Business start-up

Local mobile app challenging international competitor

In South Africa, online food-ordering and delivery platforms are becoming increasingly popular. One of the international players “Uber Eats” has a problem of class and privilege. Uber Eats largely restricts itself to affluent suburbs and middle-class neighbourhoods.

Delivery ka Speed, a township delivery app, is challenging the large competitor in areas that Uber Eats overlooks. “I formed Delivery Ka Speed in 2018 because Uber Eats doesn’t prioritise low-income black townships and outrightly avoids them for a plethora of reasons they give,” says Godiragetse Mogajane, the founder of Delivery ka Speed. 

Uber Eats says it avoids many townships and rural districts because of poorly coded GPS maps and rampant armed crime. Crime is so high in some South African townships that in November 2023, Google Maps had to delete Nyanga, the biggest township in Cape Town City, from its service after a British tourist was fatally shot and an American tourist brutally shot and injured whilst using the app to find their way through the township. 

Sam Dandato, the secretary of the Uber Drivers Union in the capital Pretoria, admits that by restricting itself to middle- and upper-class neighbourhoods, the company is making South Africa a “badly divided country.” He however sees some advantages to it. “I guess something good is coming out of it. Home-grown rivals are prospering in districts that Uber Eats avoids,” Dandato says.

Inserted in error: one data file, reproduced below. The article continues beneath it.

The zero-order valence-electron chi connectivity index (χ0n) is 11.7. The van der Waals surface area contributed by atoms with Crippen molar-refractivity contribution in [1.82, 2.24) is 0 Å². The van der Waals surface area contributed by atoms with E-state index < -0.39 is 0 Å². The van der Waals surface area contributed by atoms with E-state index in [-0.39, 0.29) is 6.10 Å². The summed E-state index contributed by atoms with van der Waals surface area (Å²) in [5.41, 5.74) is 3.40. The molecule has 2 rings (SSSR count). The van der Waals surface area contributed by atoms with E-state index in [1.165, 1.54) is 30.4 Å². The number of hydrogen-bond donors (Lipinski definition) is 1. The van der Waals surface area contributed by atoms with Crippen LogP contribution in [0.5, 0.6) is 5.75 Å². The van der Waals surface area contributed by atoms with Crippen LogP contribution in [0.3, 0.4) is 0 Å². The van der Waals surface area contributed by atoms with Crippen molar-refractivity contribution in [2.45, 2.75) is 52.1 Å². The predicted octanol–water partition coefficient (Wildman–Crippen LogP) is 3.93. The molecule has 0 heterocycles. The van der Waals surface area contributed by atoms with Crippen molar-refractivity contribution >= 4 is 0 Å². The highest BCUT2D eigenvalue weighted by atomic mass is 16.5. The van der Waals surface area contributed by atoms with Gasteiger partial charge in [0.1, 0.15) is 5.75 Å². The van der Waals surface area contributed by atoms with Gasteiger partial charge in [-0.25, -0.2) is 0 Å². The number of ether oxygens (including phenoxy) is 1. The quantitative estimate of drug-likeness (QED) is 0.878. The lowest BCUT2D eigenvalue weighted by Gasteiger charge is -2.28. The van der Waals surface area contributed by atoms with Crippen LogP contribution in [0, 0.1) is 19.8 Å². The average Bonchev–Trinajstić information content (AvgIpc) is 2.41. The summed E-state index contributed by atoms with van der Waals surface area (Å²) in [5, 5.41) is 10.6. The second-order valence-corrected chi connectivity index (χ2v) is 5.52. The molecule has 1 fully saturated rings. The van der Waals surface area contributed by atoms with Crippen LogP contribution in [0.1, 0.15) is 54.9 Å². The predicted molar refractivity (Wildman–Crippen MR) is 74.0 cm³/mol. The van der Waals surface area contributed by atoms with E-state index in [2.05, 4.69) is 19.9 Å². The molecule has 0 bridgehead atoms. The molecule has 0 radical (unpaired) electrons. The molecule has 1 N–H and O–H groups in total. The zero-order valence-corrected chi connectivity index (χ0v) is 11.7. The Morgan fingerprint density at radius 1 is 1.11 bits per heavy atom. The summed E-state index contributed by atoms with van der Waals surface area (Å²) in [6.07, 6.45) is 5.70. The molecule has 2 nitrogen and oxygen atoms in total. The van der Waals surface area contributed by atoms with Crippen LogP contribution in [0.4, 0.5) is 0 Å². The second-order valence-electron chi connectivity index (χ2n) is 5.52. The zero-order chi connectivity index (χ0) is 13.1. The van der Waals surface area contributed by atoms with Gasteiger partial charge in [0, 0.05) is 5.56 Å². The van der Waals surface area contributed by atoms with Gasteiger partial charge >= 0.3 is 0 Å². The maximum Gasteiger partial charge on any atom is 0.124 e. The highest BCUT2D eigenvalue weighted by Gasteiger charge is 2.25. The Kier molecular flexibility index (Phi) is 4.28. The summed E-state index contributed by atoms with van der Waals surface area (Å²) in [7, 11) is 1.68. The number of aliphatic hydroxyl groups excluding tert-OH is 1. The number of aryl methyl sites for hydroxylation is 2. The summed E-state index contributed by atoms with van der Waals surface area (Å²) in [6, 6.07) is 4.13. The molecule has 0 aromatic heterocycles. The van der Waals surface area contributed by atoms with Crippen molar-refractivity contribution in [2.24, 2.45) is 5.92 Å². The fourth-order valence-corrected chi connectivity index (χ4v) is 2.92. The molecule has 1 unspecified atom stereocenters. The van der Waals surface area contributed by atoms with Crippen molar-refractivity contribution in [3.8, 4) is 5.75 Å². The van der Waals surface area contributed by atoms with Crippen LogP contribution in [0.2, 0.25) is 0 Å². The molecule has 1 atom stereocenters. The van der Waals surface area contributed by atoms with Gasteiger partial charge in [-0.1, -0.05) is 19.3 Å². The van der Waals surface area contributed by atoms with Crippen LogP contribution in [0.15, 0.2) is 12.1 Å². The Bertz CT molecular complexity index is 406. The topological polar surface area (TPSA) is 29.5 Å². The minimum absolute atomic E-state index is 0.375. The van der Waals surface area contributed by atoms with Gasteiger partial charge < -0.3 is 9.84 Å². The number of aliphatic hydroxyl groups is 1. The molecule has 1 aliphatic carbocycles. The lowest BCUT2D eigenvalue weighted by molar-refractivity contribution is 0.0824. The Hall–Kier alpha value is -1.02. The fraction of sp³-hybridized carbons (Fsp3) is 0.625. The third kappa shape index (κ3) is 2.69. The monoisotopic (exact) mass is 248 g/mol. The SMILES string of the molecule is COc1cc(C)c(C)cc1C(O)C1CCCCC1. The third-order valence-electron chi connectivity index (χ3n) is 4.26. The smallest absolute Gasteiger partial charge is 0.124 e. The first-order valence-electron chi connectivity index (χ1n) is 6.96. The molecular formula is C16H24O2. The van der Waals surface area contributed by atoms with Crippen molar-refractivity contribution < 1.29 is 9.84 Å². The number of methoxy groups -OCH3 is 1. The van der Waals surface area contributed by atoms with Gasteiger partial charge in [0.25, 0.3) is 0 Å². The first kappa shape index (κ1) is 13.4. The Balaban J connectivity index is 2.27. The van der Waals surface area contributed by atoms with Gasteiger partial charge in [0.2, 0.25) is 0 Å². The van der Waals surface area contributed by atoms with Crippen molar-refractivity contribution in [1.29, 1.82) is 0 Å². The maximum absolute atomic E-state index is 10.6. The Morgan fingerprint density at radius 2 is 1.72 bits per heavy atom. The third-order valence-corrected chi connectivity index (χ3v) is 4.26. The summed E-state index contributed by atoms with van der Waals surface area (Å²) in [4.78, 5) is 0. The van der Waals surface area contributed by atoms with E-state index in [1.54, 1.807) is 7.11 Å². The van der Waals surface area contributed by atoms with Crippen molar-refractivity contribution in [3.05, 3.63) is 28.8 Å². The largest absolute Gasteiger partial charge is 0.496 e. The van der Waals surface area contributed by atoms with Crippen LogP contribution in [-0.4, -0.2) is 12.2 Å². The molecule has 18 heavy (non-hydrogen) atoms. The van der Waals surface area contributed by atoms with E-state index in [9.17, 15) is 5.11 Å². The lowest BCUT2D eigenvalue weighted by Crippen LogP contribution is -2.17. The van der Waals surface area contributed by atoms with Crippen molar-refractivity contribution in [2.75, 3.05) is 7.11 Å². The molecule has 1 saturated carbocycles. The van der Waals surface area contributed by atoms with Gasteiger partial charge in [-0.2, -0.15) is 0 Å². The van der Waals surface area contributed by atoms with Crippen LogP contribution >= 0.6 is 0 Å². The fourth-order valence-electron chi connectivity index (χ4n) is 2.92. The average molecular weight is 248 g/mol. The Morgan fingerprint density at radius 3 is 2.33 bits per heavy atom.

Delivery Ka Speed, which means “deliver by speed” in the local Setswana language, is rapidly conquering the space that Uber Eats avoids in the Gauteng and Limpopo provinces. The convenience service app’s strategy is to employ local drivers who know streets and avenues, as a security precaution. “We have hundreds of drivers now and thousands of customers a year,” Mogajane says. “If Uber Eats doesn’t come to our niche, we won’t mind, our customers won’t mind too because we are serving them better”. 

Delivery ka Speed drivers navigate the townships on motorcycles. Orders from clients are received via the company’s WhatsApp line. The messaging app is cheap and perhaps the mostly widely used messaging platform in South Africa. “Internet bundles to access apps like Uber Eats are expensive for most people in townships in South Africa. Because 80 % of our orders go via WhatsApp – which is very cheap here in South Africa – gives us a tremendous advantage,” Mogajane says. 

Pride Shiri, an independent economist in Johannesburg, says that when international brands like Uber Eats shun underdeveloped and low-income districts in Africa, it can be a big advantage that creates opportunity for local tech innovators.

Shiri adds that innovations like Deliver ka Speed are flourishing because they build trust with communities and make them believe that “you can’t rob a person from your own neighbourhood who knows the terrain well”. 

Naysha Bhobo is a freelance journalist from South Africa.

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